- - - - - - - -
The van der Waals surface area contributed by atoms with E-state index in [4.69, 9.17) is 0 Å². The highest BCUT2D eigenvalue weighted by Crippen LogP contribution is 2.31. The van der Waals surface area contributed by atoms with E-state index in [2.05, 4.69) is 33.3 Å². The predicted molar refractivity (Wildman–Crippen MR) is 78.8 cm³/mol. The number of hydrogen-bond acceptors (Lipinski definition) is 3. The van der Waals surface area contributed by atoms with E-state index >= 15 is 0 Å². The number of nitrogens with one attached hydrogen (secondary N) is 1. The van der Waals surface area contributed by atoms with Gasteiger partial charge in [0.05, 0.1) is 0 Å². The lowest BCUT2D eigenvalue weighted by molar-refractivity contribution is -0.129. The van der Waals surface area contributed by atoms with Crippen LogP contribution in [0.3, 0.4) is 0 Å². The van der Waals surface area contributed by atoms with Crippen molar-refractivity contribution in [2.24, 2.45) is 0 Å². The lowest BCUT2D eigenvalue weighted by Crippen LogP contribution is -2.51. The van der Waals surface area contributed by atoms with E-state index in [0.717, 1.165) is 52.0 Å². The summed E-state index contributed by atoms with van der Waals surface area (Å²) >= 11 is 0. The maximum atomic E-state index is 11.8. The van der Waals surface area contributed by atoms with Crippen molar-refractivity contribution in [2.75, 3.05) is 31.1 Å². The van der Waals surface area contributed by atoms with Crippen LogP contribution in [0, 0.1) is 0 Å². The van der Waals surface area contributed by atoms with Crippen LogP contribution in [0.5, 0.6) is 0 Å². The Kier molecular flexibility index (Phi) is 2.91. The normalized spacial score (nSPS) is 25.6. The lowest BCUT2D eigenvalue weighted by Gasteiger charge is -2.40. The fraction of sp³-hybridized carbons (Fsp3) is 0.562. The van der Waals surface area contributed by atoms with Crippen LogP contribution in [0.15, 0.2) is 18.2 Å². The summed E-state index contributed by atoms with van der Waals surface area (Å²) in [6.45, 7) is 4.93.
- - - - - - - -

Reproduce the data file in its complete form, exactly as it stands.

The van der Waals surface area contributed by atoms with E-state index in [4.69, 9.17) is 0 Å². The highest BCUT2D eigenvalue weighted by Crippen LogP contribution is 2.31. The van der Waals surface area contributed by atoms with E-state index in [2.05, 4.69) is 33.3 Å². The predicted molar refractivity (Wildman–Crippen MR) is 78.8 cm³/mol. The number of hydrogen-bond acceptors (Lipinski definition) is 3. The van der Waals surface area contributed by atoms with E-state index >= 15 is 0 Å². The number of nitrogens with one attached hydrogen (secondary N) is 1. The van der Waals surface area contributed by atoms with Gasteiger partial charge in [0.05, 0.1) is 0 Å². The lowest BCUT2D eigenvalue weighted by molar-refractivity contribution is -0.129. The van der Waals surface area contributed by atoms with Crippen LogP contribution in [0.3, 0.4) is 0 Å². The van der Waals surface area contributed by atoms with Crippen molar-refractivity contribution in [2.24, 2.45) is 0 Å². The lowest BCUT2D eigenvalue weighted by Crippen LogP contribution is -2.51. The van der Waals surface area contributed by atoms with E-state index in [0.717, 1.165) is 52.0 Å². The summed E-state index contributed by atoms with van der Waals surface area (Å²) >= 11 is 0. The maximum atomic E-state index is 11.8. The van der Waals surface area contributed by atoms with Crippen molar-refractivity contribution in [2.75, 3.05) is 31.1 Å². The van der Waals surface area contributed by atoms with Crippen LogP contribution in [0, 0.1) is 0 Å². The van der Waals surface area contributed by atoms with Crippen LogP contribution in [0.5, 0.6) is 0 Å². The Kier molecular flexibility index (Phi) is 2.91. The normalized spacial score (nSPS) is 25.6. The lowest BCUT2D eigenvalue weighted by Gasteiger charge is -2.40. The fraction of sp³-hybridized carbons (Fsp3) is 0.562. The van der Waals surface area contributed by atoms with Crippen LogP contribution in [0.15, 0.2) is 18.2 Å². The summed E-state index contributed by atoms with van der Waals surface area (Å²) in [6.45, 7) is 4.93.